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Dr Sally Cubbin
Consultant Psychiatrist
Dr Sally Cubbin

Dr Sally Cubbin

Dr Cubbin works as a consultant psychiatrist in outpatient clinics at Priory Wellbeing Centre Southampton and Oxford. In her clinic she helps adults who require mental health assessment and has particular experience in the assessment and treatment of adult attention deficit hyperactivity disorder (ADHD) and attention deficit disorder (ADD). This may be via medication or referral to an appropriate therapist

Training

Dr Sally Cubbin is a consultant psychiatrist who specialises in adult attention deficit hyperactivity disorder (ADHD) and attention deficit disorder (ADD). From 2008 to 2012, she worked as a consultant psychiatrist at the Maudsley Hospital Adult ADHD service in London, assessing and treating patients with this disorder. She continues to work in this area in both the NHS and private practice. She is a member of the executive committee, as well as the training subcommittee for the UK Adult ADHD Network (UKAAN), which promotes training for healthcare professionals in adult ADHD. As part of this role, she runs internationally attended workshops on the treatment and diagnosis of ADHD in adults and lectures at ADHD conferences.

She was first registered by the General Medical Council (GMC) in 1993 (GMC number 4009027). She completed her higher psychiatric training in psychiatry in the Oxford Deanery and also the Maudsley Hospital, London. She is registered on the GMC Specialist Register for General Adult Psychiatry and the Psychiatry of Older Adults. She is trained as a general psychiatrist and is happy to see patients with other disorders for a general psychiatric assessment.

Research interests

Dr Cubbin is recruiting patients for a trial, testing the ability of a computer game to help diagnose ADHD. This is being led by Prof Philip Asherson from the Institute of Psychiatry, London.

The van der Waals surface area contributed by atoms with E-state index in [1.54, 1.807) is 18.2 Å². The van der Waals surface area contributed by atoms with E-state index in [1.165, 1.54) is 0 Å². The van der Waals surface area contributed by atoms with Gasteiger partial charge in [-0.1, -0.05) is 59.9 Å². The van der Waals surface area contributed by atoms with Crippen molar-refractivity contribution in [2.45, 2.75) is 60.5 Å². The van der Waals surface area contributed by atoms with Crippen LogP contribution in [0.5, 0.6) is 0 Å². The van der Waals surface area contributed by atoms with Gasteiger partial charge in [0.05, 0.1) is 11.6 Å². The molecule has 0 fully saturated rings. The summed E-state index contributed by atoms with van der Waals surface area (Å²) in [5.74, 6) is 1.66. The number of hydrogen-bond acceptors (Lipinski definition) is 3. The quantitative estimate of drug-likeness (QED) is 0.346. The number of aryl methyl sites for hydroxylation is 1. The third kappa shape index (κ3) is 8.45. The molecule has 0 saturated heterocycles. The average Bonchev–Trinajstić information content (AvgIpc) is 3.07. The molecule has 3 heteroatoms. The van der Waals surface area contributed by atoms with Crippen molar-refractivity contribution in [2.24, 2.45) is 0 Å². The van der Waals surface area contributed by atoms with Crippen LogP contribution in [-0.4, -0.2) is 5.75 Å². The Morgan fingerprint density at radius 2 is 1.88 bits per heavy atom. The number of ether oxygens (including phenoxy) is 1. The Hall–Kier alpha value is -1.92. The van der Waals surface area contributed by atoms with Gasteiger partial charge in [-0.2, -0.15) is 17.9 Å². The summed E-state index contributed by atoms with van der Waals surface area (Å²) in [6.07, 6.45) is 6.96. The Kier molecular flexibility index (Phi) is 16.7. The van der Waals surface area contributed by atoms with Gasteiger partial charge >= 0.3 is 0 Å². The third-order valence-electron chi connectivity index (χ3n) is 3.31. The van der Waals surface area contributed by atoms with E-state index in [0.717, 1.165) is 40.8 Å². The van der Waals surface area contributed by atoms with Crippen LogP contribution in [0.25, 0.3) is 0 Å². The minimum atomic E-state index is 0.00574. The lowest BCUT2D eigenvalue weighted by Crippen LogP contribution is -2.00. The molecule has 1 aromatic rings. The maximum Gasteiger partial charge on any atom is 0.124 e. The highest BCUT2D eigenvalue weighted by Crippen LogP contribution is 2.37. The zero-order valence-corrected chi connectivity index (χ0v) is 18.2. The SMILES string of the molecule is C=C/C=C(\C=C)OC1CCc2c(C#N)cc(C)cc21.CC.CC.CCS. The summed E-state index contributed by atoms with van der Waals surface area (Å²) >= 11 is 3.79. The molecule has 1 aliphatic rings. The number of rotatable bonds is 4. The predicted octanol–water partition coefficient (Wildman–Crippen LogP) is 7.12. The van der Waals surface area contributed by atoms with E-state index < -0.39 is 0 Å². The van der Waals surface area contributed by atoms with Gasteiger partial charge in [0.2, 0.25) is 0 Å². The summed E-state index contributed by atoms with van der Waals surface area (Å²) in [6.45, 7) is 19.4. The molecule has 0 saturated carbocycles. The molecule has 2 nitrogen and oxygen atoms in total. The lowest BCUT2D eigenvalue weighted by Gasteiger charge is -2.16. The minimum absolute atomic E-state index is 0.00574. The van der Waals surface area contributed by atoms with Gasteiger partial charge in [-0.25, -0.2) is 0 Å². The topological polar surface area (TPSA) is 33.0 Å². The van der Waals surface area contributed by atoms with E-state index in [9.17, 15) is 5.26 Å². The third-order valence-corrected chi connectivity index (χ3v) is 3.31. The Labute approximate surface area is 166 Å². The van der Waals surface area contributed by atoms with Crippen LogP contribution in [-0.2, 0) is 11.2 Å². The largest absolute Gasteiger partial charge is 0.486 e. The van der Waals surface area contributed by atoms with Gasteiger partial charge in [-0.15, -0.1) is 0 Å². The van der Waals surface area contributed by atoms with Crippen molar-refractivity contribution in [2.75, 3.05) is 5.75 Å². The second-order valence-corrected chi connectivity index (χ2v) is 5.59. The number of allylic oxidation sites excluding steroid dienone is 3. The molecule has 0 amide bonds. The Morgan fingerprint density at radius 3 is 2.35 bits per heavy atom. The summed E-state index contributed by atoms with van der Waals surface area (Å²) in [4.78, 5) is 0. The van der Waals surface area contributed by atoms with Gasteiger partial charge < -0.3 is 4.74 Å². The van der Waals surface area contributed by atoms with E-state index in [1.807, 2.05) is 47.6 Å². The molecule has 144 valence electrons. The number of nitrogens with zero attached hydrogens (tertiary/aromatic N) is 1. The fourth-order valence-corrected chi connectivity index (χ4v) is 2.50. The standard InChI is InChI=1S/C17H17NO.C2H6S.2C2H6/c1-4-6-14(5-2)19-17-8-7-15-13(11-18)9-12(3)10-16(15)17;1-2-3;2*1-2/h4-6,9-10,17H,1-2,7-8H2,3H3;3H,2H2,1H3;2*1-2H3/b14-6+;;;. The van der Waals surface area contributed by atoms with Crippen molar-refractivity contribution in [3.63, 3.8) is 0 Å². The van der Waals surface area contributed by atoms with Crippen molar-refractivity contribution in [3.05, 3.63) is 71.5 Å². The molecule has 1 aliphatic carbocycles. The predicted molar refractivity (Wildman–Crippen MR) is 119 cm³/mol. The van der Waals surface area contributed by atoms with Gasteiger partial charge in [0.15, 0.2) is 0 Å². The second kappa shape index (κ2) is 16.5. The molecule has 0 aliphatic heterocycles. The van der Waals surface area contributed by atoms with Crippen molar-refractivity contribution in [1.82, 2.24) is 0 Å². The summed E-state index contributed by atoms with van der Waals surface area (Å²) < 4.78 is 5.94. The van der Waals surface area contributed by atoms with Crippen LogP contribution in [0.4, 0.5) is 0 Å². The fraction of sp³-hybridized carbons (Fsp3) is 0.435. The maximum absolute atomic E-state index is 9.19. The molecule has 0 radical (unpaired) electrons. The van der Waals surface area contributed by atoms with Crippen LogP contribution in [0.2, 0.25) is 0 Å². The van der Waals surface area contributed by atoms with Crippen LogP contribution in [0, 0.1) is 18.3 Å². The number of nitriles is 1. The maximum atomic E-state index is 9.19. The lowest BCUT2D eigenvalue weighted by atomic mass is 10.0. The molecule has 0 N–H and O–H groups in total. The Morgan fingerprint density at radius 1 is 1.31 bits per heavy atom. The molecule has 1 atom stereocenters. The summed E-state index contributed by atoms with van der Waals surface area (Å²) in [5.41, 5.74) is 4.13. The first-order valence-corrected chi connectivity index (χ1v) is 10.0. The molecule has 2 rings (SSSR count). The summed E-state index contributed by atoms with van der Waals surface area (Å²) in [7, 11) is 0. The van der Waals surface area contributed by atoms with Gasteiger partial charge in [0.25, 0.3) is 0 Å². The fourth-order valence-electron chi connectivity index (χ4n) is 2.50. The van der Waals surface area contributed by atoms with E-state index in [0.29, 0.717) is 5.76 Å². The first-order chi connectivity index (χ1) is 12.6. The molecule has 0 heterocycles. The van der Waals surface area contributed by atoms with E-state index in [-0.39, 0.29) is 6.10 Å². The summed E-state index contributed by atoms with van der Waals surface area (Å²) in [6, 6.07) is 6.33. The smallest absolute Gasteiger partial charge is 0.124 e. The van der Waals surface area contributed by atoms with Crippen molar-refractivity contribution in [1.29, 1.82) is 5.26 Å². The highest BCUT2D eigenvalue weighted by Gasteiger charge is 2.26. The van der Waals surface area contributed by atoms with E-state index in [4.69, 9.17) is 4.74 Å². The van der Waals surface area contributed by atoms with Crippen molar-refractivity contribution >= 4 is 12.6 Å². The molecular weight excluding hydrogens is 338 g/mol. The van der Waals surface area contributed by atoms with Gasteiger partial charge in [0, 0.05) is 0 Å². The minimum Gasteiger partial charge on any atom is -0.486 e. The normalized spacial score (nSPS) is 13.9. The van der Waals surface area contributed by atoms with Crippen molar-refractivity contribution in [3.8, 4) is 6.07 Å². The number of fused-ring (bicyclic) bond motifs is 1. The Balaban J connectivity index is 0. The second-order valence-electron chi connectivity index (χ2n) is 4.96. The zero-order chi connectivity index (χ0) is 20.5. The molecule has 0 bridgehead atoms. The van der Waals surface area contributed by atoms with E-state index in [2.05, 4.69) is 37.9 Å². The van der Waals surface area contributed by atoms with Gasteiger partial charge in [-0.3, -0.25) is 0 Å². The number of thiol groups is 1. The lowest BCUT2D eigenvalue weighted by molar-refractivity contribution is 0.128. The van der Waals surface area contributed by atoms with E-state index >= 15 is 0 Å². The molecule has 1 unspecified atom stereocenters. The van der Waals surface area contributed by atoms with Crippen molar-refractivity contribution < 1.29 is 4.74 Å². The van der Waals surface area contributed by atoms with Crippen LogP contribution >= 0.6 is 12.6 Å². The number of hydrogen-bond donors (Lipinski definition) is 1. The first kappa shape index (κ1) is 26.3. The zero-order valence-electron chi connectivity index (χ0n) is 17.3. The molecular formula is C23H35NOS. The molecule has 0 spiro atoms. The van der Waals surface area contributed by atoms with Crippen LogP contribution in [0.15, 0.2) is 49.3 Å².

Clinical articles and research papers

  • ADHD: A lifespan disorder often unrecognised or misdiagnosed. Cubbin S and Jeffs J. Clinical Focus Primary Care. 2014 8(2): 78-85.
  • Adult Attention Deficit Hyperactivity Disorder & child protection: review of evidence and child safeguarding guidelines. Jeffs J, Cubbin S, Xenitidis K. The Psychiatrist (2012) 36, 180-185.
  • Cubbin S. A and James Jeffs. Adult ADHD; Supporting Parents and Safeguarding Children (letter). Rapid Responses, 6 April 2010, BMJ.com. Response to Head to Head discussion; Is ADHD a valid diagnosis in adults? http://www.bmj.com/cgi/eletters/340/mar26_1/c547#234046
  • Therapeutic Support for parents with mental disorders. Child Protection and Adult ADHD. Xenitidis K, Jeffs J, Cubbin S. Mental Health and Family Law. 2009. Collected papers from the interdisciplinary conference.
  • Cubbin. S, Pearce. J, Bullock. R, McShane R. Training and Assessing Independent Nurse Prescribers: A model for Old Age Psychiatry. Psychiatric Bulletin 3(9): 350-353 (2009).
  • Assessment and Management of the Acutely Confused Patient. S Cubbin and T Malhotra. The Foundation Years.4:2, 50-54, 2008 published by Elsevier Ltd.